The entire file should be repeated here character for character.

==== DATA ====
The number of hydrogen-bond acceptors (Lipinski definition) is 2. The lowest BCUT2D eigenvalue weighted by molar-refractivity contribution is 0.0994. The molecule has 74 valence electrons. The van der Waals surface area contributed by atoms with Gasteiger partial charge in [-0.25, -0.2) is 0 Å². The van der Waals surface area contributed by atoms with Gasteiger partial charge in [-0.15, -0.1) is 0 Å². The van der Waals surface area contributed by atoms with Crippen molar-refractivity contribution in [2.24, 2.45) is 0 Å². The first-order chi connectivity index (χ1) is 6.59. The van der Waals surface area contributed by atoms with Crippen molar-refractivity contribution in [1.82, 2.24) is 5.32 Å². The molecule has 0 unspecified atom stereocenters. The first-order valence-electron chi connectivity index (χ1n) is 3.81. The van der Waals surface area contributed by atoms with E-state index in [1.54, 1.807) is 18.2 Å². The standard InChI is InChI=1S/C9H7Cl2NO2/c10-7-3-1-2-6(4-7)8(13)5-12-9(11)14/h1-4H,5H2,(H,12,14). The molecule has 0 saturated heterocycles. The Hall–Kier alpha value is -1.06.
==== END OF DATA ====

The number of hydrogen-bond acceptors (Lipinski definition) is 2. The lowest BCUT2D eigenvalue weighted by molar-refractivity contribution is 0.0994. The molecule has 74 valence electrons. The van der Waals surface area contributed by atoms with Gasteiger partial charge in [-0.25, -0.2) is 0 Å². The van der Waals surface area contributed by atoms with Gasteiger partial charge in [-0.15, -0.1) is 0 Å². The van der Waals surface area contributed by atoms with Crippen molar-refractivity contribution in [2.24, 2.45) is 0 Å². The first-order chi connectivity index (χ1) is 6.59. The van der Waals surface area contributed by atoms with Crippen molar-refractivity contribution in [1.82, 2.24) is 5.32 Å². The molecule has 0 unspecified atom stereocenters. The first-order valence-electron chi connectivity index (χ1n) is 3.81. The van der Waals surface area contributed by atoms with E-state index in [1.54, 1.807) is 18.2 Å². The standard InChI is InChI=1S/C9H7Cl2NO2/c10-7-3-1-2-6(4-7)8(13)5-12-9(11)14/h1-4H,5H2,(H,12,14). The molecule has 0 saturated heterocycles. The Hall–Kier alpha value is -1.06.